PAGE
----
Crimes Against the Elderly

Potential scams and ways in which people are wrongfully trying to separate an elderly person from their money or possessions.


Under the law, a person is considered to be an elder if the person is aged 65 years or older. Statistically, 1 in 5 elders have been victims of fraud in California in recent years.   The State of California has the largest elder population in the nation. Los Angeles County alone has more elders that the entire State of Arizona.

The senior population in Los Angeles County is expected to double in the next two decades to over 2 million people. Also, 70% of our nation’s wealth is held by our senior population. Unfortunately, for con artists, “bad” caregivers, greedy relatives, and strangers, these statistics point to a great opportunity for theft.


Elders, especially those who grew up during the Great Depression, are fiercely independent, and want to live in their own home until their death. They do not want to go to a retirement or assisted living facility, or to a nursing home as they perceive that in doing so they are going away from their home to die.

Living at home, alone, even with occasional caregivers, leaves the elder susceptible to the work of unscrupulous people. Elders are often isolated from others. This isolation makes them eager for attention and conversation. They are often polite and trusting of strangers. Sometimes, they have limited physical or cognitive abilities. Also, it is likely that they grew up with different social values than exist today for younger generations.

These characteristics makes them ideal targets for people who commit elder abuse. Unfortunately, it is the family member, caregiver, or the trusted professional who most often takes advantage of the elder. They may also be taken advantage of by neighbors, new “friends”, telemarketers, and outright con artists.


The District Attorney’s Office prosecuted all kinds of cases involving our elder population, such as murder, sexual assault, residential burglaries, physical neglect or abuse, as well as financial abuse.

There are three (3) kinds of financial crimes against an elder:

  1. Stealing – the taking of money or property without the elder’s consent.
  1. Lack of Consent – it is a crime to take money or property from an elder who lacks the capacity to consent to the action.
  1. Fraud or Deceit – it is also a crime to obtain an elder’s consent by means of trickery, fraud, or deceit.


Sometimes a lonely elder is approached by a stranger who is very friendly and kind. This person might visit frequently, perhaps even every day. The person demonstrates great interest in the elder, sometimes offering to take the elder somewhere for a meal or to a movie or theater, or to the grocery store. During this time of getting acquainted, the person asks questions of the elder such as: what is the elder’s financial stability or situation? What is the elder’s plans for future care of himself or herself? The person may ask to see the elder’s financial records or estate planning documents and offer to either get the elder person organized, or assist in obtaining benefits or medical care that the elder may need. All of this may be done out of ostensible care and concern for the elder.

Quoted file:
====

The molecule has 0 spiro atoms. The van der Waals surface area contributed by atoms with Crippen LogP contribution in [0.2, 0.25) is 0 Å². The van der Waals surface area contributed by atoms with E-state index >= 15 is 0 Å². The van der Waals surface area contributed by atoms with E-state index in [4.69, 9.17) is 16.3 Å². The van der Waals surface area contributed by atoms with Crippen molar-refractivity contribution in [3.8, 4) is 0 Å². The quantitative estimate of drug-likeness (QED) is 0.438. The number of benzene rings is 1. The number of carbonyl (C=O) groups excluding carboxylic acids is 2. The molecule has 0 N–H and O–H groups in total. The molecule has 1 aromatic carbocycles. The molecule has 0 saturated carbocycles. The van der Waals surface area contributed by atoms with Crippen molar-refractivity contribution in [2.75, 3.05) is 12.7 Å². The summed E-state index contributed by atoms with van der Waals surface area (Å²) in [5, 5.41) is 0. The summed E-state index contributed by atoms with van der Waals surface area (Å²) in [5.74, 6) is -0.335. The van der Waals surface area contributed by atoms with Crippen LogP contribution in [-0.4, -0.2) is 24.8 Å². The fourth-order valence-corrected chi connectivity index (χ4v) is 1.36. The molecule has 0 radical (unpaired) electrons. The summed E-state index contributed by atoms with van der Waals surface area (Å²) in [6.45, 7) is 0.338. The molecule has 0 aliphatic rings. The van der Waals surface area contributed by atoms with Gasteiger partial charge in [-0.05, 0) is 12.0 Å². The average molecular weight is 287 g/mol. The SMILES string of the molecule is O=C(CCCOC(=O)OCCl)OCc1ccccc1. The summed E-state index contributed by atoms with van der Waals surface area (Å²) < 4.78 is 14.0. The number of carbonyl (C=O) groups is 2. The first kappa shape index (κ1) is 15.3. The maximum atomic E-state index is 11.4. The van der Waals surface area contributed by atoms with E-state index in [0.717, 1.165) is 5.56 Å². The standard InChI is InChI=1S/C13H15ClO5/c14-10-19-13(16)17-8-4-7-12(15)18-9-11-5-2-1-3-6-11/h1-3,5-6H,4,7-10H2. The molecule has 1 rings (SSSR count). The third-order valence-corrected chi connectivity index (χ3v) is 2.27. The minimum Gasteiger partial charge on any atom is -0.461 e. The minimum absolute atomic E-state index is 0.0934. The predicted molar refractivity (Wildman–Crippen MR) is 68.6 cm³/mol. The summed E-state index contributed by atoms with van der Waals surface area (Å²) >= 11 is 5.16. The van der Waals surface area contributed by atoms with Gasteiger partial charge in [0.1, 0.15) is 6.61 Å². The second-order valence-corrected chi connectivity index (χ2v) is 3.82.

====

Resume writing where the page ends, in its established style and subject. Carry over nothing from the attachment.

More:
Sometimes there is unusual banking activity that may alert a bank representative or a family member that the elder may be a victim of fraud. There may be a new ATM card requested, or a change of statement address. Maybe there is online banking established even though the elder does not have a computer or may not know how to use one. Perhaps there are changes in the spending habit of the elder which is out of his or her ordinary routine.

Sometimes this person newly interested in the elder may take him or her to an attorney or legal document preparer with the request to give this new person the power of attorney so that the new person can assist the elder with their financial matters.

Elders who have been victims of fraud may give implausible explanations of unusual activity or they may suddenly ask their grandchildren for money to pay their utilities or for some other basic need.


There are automobile scams in which an elder drives to the grocery store and on the way in is approached by a person who claims that the elder hit that person=s car. He shows the elder the damage to the car and then demands money so as not to go through the insurance company for a claim.

There are sweetheart scams where a person “dates” the elder, offering to take care of him or her and inquiring about the elder’s financial affairs. It can be hard for an elder’s family members to discern whether the new person in the elder’s life is truly someone who cares for the elder or is merely someone who is out for the elder’s money. Often, an indication may be that the new person tries to isolate the elder from his or her family so that the elder is solely dependent on him or her.

Sometimes the con artist gets the elder to trust him or her and then asks for the elder to invest in the con artist’s business or venture, without documentation, and usually with a need for a large amount of cash up front. The elder rarely is able to get his or her money back from such schemes, even if the con artist is successfully prosecuted for the crime.

YOU CAN HELP:   If you think someone you know is a possible victim of a crime like one described in this newsletter, please call the Elder Abuse Hotline: 1-877-477-3646 of Adult Protective Services.